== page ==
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Prison Etiquette

Prison Etiquette

The Convict's Compendium of Useful Information

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Edited by Holley Cantine and Dachine Rainer. Foreword by Philip Metres.


Paperback (Other formats: E-book)
176 pages, 6 x 9, 11 illustrations


Additional Materials

About the Book

Of the fifty thousand Americans who declared themselves conscientious objectors during World War II, nearly six thousand went to prison, many serving multiyear sentences in federal lockups. Some conscientious objectors, notably Robert Lowell, William Everson, and William Stafford, went on to become important figures in the literary life of their country, while others were participants and teachers in the civil rights and antiwar movements of the 1950s, 1960s, and 1970s. This long out-of-print book, reprinted from the rare original 1951 edition, collects firsthand accounts by conscientious objectors who were imprisoned for their beliefs.

Prison Etiquette is illustrated with eleven line drawings by Lowell Naeve.


Holley Cantine and Dachine Rainer, along with artist Lowell Naeve, were confined in federal prison as conscientious objectors during World War II. Naeve was a participant in the infamous 1943 inmate strike to desegregate the Danbury Prison mess hall, an event that led Danbury to become the first federal prison to abolish segregation.


“Maybe you will never go to prison, either willingly or unwillingly. Maybe you disagree completely with the stand which these men took. . . . But . . . the problems raised by this book extend far beyond the usual categories of ‘right’ and ‘wrong,’ expediency and inexpediency. They touch all our lives. . . . I wish it could be read by everybody in the United States.”—Christopher Isherwood, from the preface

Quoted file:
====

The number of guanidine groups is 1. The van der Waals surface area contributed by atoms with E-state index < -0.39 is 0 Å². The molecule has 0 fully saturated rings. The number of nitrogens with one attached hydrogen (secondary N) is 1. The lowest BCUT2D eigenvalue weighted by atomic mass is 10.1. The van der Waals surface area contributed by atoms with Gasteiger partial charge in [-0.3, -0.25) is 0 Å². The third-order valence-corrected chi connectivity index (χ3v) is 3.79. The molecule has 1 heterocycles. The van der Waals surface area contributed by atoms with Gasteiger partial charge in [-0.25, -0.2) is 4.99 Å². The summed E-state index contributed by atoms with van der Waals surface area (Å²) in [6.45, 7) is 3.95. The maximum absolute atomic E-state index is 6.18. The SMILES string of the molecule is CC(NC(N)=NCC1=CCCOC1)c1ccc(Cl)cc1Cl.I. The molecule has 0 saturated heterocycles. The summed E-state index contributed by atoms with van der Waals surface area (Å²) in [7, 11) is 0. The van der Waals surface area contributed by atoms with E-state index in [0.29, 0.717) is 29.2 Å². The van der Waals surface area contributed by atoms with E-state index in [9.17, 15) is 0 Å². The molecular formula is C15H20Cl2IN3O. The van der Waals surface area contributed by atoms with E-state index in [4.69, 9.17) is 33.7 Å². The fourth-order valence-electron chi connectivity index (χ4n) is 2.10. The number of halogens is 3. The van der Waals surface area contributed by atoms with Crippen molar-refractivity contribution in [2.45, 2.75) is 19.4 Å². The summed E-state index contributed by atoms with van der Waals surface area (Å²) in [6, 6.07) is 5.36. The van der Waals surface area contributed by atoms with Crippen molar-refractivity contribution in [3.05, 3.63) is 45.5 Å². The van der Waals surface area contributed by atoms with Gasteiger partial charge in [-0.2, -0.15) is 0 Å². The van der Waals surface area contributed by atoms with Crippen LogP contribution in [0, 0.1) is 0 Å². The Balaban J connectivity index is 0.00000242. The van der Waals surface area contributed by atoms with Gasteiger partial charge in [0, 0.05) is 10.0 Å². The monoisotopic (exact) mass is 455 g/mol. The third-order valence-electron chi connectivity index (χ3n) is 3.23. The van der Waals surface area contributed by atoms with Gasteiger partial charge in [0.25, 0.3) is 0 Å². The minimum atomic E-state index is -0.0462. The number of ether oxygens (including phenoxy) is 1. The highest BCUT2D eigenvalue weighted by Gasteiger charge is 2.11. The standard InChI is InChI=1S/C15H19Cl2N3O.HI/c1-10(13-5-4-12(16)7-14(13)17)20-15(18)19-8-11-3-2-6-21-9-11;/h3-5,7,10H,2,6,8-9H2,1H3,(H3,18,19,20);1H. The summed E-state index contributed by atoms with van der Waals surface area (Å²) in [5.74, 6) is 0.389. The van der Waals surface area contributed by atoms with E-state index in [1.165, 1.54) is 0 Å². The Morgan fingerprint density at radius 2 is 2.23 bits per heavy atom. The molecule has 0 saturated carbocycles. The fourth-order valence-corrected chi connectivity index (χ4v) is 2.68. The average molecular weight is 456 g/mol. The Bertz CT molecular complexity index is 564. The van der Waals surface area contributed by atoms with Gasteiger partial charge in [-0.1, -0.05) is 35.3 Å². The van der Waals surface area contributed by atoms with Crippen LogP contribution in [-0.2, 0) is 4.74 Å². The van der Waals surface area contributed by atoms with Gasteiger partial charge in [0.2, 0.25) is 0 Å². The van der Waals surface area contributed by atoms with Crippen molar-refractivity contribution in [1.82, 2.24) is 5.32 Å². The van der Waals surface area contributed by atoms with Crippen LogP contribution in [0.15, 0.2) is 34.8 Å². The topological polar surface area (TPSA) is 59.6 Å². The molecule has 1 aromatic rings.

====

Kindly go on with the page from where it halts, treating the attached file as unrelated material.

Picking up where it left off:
“What are, and what should be, the relations between an individual and his society, between majorities and dissenting minorities? How is the age-old conflict of Man versus the State to be resolved? Which things are to be rendered unto Caesar and which unto God? And why does Caesar so constantly get mistaken for God, why do professional God-servers so constantly hanker to be mistaken for Caesar? These are perennial and ubiquitous questions. The philosophers of politics and religion ask and try to answer them in polysyllabic words and comprehensive generalizations.
“The authors of these narratives adopt another and, for certain purposes, a better method. Their approach to the subject is concrete and existential. Posed in this way, the ancient questions take on a new urgency, a more distressing significance. For they have been transplanted from the dim respectable regions of abstract thought to the vivid world of particular experience.”—Aldous Huxley